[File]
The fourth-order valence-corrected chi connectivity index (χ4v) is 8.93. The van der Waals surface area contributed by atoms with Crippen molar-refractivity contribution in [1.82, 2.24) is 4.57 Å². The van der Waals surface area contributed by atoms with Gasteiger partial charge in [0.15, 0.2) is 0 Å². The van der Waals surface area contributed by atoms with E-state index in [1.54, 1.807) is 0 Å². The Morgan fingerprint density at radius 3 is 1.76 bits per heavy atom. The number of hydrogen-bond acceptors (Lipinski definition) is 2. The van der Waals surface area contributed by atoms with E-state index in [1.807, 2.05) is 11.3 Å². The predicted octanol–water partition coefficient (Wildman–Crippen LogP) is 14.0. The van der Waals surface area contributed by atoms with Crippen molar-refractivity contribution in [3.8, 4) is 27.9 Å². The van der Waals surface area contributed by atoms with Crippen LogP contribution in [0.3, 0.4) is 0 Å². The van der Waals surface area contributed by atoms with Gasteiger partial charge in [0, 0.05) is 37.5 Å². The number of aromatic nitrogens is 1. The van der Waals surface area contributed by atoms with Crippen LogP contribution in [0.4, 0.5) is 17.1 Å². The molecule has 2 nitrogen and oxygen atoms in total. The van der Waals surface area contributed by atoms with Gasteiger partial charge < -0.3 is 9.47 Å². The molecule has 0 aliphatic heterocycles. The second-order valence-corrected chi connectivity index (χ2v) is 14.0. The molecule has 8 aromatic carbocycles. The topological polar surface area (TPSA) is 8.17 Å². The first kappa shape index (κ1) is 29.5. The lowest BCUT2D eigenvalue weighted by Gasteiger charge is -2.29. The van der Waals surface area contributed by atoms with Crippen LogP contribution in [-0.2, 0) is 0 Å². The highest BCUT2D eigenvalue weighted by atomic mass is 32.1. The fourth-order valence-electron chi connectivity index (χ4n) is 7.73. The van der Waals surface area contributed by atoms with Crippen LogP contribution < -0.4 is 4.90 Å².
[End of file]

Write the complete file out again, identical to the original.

The fourth-order valence-corrected chi connectivity index (χ4v) is 8.93. The van der Waals surface area contributed by atoms with Crippen molar-refractivity contribution in [1.82, 2.24) is 4.57 Å². The van der Waals surface area contributed by atoms with Gasteiger partial charge in [0.15, 0.2) is 0 Å². The van der Waals surface area contributed by atoms with E-state index in [1.54, 1.807) is 0 Å². The Morgan fingerprint density at radius 3 is 1.76 bits per heavy atom. The number of hydrogen-bond acceptors (Lipinski definition) is 2. The van der Waals surface area contributed by atoms with E-state index in [1.807, 2.05) is 11.3 Å². The predicted octanol–water partition coefficient (Wildman–Crippen LogP) is 14.0. The van der Waals surface area contributed by atoms with Crippen molar-refractivity contribution in [3.8, 4) is 27.9 Å². The van der Waals surface area contributed by atoms with Crippen LogP contribution in [0.3, 0.4) is 0 Å². The van der Waals surface area contributed by atoms with Gasteiger partial charge in [0, 0.05) is 37.5 Å². The number of aromatic nitrogens is 1. The van der Waals surface area contributed by atoms with Crippen LogP contribution in [0.4, 0.5) is 17.1 Å². The molecule has 2 nitrogen and oxygen atoms in total. The van der Waals surface area contributed by atoms with Gasteiger partial charge < -0.3 is 9.47 Å². The molecule has 0 aliphatic heterocycles. The second-order valence-corrected chi connectivity index (χ2v) is 14.0. The molecule has 8 aromatic carbocycles. The topological polar surface area (TPSA) is 8.17 Å². The first kappa shape index (κ1) is 29.5. The lowest BCUT2D eigenvalue weighted by Gasteiger charge is -2.29. The van der Waals surface area contributed by atoms with Crippen LogP contribution in [-0.2, 0) is 0 Å². The highest BCUT2D eigenvalue weighted by atomic mass is 32.1. The fourth-order valence-electron chi connectivity index (χ4n) is 7.73. The van der Waals surface area contributed by atoms with Crippen LogP contribution < -0.4 is 4.90 Å².